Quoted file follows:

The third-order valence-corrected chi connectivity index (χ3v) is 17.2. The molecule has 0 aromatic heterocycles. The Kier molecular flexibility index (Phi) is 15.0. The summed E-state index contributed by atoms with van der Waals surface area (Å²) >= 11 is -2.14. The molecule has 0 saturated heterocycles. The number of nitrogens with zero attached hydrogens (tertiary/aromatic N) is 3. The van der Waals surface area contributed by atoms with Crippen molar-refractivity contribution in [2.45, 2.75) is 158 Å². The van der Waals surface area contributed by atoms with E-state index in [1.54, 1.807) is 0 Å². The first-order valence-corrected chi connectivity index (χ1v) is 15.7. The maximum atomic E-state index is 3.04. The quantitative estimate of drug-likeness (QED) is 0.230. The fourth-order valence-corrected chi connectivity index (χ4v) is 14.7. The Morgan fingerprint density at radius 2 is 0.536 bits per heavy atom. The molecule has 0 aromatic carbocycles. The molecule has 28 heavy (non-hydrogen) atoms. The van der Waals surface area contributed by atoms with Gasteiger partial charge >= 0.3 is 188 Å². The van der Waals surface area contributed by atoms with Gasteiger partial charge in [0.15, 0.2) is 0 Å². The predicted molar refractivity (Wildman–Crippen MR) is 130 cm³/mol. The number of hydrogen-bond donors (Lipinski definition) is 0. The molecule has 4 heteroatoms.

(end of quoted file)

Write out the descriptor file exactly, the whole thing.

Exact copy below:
The third-order valence-corrected chi connectivity index (χ3v) is 17.2. The molecule has 0 aromatic heterocycles. The Kier molecular flexibility index (Phi) is 15.0. The summed E-state index contributed by atoms with van der Waals surface area (Å²) >= 11 is -2.14. The molecule has 0 saturated heterocycles. The number of nitrogens with zero attached hydrogens (tertiary/aromatic N) is 3. The van der Waals surface area contributed by atoms with Crippen molar-refractivity contribution in [2.45, 2.75) is 158 Å². The van der Waals surface area contributed by atoms with E-state index in [1.54, 1.807) is 0 Å². The first-order valence-corrected chi connectivity index (χ1v) is 15.7. The maximum atomic E-state index is 3.04. The quantitative estimate of drug-likeness (QED) is 0.230. The fourth-order valence-corrected chi connectivity index (χ4v) is 14.7. The Morgan fingerprint density at radius 2 is 0.536 bits per heavy atom. The molecule has 0 aromatic carbocycles. The molecule has 28 heavy (non-hydrogen) atoms. The van der Waals surface area contributed by atoms with Gasteiger partial charge >= 0.3 is 188 Å². The van der Waals surface area contributed by atoms with Gasteiger partial charge in [0.15, 0.2) is 0 Å². The predicted molar refractivity (Wildman–Crippen MR) is 130 cm³/mol. The number of hydrogen-bond donors (Lipinski definition) is 0. The molecule has 4 heteroatoms.